SC upholds validity of Company Law Tribunal

The Supreme Court has upheld the constitutional validity of the National Company Law Tribunal (NCLT) and its appellate forum under the Companies Act of 2013. Thus, it has paved the way for setting up the National Company Law Tribunal and the National Company Law Appellate Tribunal, a move that will help in faster disposal of corporate disputes and improve the ease of doing business in India.

  • Now, these tribunals would adjudicate cases which were so far being dealt by high courts, Company Law Board , Board for Industrial and Financial Reconstruction and Appellate Authority for Industrial and Financial Reconstruction.
  • However, the SC has held a few provisions as invalid. It noted that the selection committee was made a five-member body under the 2013 Act even though previous judgement held that it should have four-members, comprising the CJI or his nominee, a senior Judge of the Supreme Court or high court chief justice and Secretaries in Ministry of Finance and Company Affairs and in Ministry of Law and Justice. Now, the selection committee would be composed of four members, instead of the five as provided by the law. The four members would be the chief justice or his nominee with a casting vote, a senior apex court judge, finance or company affairs secretary, and secretary of the law ministry.
  • The court has also quashed Section 409(3)(a) and (c) and Section 411(3) of the Act providing for qualifications of technical members. It held that for appointment of technical members to NCLT, directions contained in the 2010 judgment should be scrupulously followed. According to the court’s directions, the technical members would now be limited to only the ranks of additional secretary and secretary, as determined by an earlier constitution bench ruling from 2010.

Background:

Lawyers’ body Madras Bar Association (MBA) had approached the Supreme Court claiming that the government had not incorporated changes in the companies law regarding the two tribunals—the NCLT and the NCLAT—which the apex court had directed in a 2010 verdict.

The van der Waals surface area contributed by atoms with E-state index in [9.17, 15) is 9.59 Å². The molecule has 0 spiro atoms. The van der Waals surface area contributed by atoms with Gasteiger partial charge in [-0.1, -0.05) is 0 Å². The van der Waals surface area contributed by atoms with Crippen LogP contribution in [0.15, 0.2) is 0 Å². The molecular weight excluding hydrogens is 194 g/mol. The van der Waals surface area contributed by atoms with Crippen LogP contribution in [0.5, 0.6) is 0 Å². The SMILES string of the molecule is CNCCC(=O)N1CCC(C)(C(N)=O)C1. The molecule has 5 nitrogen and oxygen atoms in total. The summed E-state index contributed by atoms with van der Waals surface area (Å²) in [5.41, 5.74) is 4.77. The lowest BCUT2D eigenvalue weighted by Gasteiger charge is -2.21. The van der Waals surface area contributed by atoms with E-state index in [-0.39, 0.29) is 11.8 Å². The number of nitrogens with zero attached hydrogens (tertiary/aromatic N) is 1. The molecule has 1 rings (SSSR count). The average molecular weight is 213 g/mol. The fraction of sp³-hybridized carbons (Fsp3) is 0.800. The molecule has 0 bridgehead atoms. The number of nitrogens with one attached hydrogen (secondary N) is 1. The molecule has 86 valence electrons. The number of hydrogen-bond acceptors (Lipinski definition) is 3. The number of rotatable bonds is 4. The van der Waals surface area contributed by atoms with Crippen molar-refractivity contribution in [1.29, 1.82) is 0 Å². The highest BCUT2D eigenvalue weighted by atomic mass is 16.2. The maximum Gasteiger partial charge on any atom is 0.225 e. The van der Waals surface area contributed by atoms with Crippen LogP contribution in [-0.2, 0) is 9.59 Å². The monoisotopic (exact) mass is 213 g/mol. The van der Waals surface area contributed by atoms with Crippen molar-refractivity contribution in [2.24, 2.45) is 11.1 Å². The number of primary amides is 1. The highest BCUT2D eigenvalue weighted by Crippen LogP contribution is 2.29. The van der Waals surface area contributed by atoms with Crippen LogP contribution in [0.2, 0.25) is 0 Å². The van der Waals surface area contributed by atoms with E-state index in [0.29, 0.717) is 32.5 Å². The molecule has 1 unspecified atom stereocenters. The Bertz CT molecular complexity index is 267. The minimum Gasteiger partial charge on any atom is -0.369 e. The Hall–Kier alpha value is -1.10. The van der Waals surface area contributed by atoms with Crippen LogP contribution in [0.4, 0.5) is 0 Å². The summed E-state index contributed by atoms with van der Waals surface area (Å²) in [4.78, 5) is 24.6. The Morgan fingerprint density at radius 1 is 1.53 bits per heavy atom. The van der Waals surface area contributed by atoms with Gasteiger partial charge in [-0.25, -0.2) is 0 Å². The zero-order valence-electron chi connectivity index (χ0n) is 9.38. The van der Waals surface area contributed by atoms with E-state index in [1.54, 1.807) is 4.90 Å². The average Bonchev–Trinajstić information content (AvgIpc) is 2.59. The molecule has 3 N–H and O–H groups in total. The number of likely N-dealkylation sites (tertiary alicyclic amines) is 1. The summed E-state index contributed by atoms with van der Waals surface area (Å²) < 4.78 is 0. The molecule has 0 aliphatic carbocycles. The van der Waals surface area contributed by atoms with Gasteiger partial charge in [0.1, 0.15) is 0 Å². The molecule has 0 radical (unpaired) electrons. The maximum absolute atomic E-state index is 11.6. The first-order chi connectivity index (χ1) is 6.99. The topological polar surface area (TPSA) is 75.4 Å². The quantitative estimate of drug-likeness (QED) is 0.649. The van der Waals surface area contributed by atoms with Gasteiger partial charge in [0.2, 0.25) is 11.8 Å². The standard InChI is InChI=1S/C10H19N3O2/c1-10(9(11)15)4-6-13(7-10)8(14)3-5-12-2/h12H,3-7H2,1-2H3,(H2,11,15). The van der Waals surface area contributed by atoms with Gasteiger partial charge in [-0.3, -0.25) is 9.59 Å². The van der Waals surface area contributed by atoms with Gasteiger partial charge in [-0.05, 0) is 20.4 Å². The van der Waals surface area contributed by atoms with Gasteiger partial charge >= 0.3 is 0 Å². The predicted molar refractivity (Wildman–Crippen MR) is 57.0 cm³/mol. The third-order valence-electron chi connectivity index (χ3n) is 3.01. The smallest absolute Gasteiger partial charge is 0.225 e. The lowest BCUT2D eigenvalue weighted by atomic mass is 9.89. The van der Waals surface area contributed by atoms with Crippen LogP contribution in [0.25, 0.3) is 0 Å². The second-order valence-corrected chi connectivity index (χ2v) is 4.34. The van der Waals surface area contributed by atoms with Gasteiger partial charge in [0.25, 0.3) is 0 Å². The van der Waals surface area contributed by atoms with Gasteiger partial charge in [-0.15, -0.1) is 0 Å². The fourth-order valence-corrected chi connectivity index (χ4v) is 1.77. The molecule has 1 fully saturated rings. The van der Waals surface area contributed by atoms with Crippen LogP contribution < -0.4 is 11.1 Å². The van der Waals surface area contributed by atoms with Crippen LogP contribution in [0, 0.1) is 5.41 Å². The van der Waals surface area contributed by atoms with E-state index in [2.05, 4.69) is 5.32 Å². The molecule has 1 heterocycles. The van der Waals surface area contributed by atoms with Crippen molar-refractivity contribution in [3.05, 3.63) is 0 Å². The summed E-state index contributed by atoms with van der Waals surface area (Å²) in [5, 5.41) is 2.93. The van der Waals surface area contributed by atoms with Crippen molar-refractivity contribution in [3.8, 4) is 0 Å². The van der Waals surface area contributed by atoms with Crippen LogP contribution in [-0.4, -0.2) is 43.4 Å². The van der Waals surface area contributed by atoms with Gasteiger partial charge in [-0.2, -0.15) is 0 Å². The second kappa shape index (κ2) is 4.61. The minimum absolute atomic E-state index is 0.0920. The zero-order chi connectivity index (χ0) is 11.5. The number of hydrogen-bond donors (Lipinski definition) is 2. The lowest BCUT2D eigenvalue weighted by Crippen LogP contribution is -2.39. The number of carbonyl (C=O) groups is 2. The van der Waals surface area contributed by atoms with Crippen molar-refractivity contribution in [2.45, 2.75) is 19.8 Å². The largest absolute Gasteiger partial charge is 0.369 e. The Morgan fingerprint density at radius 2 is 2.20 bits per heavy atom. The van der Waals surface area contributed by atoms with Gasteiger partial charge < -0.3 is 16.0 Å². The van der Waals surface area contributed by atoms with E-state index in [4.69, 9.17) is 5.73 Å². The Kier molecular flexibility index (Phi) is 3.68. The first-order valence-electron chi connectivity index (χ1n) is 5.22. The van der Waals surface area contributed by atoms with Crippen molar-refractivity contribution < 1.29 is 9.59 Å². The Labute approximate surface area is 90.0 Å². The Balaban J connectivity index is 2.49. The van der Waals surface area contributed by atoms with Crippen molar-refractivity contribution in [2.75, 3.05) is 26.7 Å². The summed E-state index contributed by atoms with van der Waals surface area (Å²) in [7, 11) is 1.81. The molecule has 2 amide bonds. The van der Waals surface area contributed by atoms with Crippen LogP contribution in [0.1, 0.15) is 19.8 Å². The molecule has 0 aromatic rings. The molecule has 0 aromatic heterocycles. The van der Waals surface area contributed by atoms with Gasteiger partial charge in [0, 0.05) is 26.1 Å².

Effects of the decision:

  • Entities will now have the option of approaching the National Company Law Appellate Tribunal (NCLAT) to appeal against a judgment of NCLT.
  • To challenge a NCLAT decision, they can now directly approach the Supreme Court.

National Company Law Tribunal:

  • National Company Law Tribunal (NCLT) is a proposed quasi-judicial body that will govern the companies in India.
  • It will be established under the Companies Act, 2013 and is a successor body of the Company Law Board.
  • NCLT will have the same powers as assigned to the erstwhile Company Law Board (which are mostly related to dealing with oppression and mismanagement), Board for Industrial and Financial Reconstruction (BIFR)(revival of sick companies) and powers related to winding up of companies (which was available only with the High Courts).
  • The setting up of NCLT as a specialized institution for corporate justice is based on the recommendations of the Justice Eradi Committee on Law Relating to Insolvency and Winding up of Companies.

Powers of NCLT:

  • Most of the powers of the Company Law Board under the Companies Act, 1956.
  • All the powers of BIFR for revival and rehabilitation of sick industrial companies;
  • Power of High Court in the matters of mergers, demergers, amalgamations, winding up, etc.;
  • Power to order repayment of deposits accepted by Non-Banking Financial Companies;
  • Power to wind up companies;
  • Power to Review its own orders.

Sources: The Hindu, MCA, PIB, BS, TOI.

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